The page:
In Minneapolis, Los Angeles, and now Philadelphia, housing is opening that's tailored to the needs of gay, lesbian and transgender senior citizens. Philadelphia's new LGBT-friendly housing is giving some for low income senior citizens more than just an affordable new home.
Michael Palumbaro has been living with HIV for 27 years. He says for him, the gay-friendly John C. Anderson Apartments offer a chance to build a new life.
"I've lost a lot of friends you know due to the AIDS crisis and so I wanted to be around other seniors you know have my background and experience. Cause they're hard to find these days,” he says.
Palumbaro is 70 years old. He says, given his history of falling, he appreciates that this place was built with seniors in mind: complete with a first floor laundry room, and an elevator so he doesn’t have to climb stairs. Now he dreams of passing his golden years here with lots of celebrations, and new friends.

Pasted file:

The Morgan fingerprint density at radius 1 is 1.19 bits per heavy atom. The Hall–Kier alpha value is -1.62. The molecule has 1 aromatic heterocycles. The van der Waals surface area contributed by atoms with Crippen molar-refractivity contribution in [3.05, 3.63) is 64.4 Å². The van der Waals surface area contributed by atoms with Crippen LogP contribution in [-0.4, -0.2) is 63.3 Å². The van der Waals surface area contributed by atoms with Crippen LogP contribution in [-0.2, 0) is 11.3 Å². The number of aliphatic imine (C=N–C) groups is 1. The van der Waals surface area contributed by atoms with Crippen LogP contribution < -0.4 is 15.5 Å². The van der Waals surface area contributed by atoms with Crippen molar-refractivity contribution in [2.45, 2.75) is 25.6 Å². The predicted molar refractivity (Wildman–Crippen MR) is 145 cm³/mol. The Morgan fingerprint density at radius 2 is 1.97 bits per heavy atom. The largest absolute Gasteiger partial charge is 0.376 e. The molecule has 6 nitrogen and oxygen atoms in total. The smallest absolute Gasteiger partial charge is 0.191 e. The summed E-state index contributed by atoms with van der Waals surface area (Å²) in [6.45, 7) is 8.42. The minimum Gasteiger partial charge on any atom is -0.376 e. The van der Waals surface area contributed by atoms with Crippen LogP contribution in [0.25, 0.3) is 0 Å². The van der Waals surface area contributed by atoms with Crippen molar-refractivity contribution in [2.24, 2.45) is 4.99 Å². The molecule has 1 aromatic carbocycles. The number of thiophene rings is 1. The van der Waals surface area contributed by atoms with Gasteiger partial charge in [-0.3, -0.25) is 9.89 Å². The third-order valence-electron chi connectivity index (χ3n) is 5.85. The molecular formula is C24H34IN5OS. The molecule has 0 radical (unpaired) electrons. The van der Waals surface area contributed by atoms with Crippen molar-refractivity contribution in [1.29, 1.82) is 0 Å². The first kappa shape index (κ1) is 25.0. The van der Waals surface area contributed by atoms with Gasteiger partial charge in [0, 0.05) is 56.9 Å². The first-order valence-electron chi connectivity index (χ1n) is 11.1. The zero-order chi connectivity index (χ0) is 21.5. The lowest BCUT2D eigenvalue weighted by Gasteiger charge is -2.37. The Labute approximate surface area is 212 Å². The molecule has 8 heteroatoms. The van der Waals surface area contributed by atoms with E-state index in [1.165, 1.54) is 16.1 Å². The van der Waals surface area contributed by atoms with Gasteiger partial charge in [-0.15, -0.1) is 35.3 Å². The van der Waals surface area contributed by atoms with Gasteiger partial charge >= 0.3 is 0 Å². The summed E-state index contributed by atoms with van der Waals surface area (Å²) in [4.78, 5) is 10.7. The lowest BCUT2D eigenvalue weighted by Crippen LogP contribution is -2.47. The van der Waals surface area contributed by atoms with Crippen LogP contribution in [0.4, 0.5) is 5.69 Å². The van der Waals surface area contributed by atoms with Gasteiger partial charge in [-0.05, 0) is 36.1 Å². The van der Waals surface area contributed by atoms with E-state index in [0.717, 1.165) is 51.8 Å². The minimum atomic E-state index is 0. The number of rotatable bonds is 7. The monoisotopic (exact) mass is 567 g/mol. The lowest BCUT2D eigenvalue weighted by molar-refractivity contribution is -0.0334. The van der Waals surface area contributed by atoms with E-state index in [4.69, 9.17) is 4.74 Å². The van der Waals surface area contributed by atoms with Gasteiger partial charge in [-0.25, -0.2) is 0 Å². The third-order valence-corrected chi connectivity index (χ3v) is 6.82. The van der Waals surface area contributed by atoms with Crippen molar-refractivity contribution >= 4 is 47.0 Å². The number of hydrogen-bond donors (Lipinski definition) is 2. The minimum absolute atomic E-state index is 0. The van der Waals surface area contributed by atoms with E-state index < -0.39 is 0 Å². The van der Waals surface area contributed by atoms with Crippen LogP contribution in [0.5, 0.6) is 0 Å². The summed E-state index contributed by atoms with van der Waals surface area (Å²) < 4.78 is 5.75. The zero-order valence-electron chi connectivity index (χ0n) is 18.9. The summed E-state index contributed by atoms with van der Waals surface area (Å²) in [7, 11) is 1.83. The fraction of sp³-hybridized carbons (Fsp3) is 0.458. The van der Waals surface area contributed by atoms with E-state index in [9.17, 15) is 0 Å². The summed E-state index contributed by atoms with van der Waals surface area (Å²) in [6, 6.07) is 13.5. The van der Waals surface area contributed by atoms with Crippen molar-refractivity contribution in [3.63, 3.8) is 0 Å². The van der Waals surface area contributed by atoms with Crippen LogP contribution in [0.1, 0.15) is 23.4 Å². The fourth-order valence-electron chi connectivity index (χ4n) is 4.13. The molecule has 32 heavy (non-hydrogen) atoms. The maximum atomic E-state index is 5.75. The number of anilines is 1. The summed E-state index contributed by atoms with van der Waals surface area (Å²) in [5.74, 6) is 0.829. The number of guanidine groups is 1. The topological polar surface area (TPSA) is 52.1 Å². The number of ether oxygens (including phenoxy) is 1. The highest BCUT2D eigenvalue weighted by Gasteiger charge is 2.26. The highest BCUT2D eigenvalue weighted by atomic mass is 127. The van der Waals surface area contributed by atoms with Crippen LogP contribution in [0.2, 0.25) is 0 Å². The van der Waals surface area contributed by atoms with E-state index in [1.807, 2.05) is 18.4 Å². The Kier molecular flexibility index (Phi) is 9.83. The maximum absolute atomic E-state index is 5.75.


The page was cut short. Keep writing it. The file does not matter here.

"Most of my family has passed, but like other LGBT folks, you really develop a strong bond with what we call ‘family of choice.’ And it would be wonderful to have Thanksgiving with ‘family of choice’ here."
Palumbaro can also access on-site medical care and legal help. And the apartments are affordable. Monthly rents range from about $200 to $780 a month. Residents income can't be more than $33,000 a year.
Mark Segal, the publisher of the "Philadelphia Gay News," has been working for years to make these apartments a reality.
"If you were openly gay or lesbian or trans in 1960's the chance of getting a decent job, were nil.” Segal says getting a job with retirement benefits was even less likely. Without those things, he says, LGBT seniors are in trouble.
Segal says those seniors, who fought for the freedoms the LGBT community now enjoys, deserve an apartment building like this.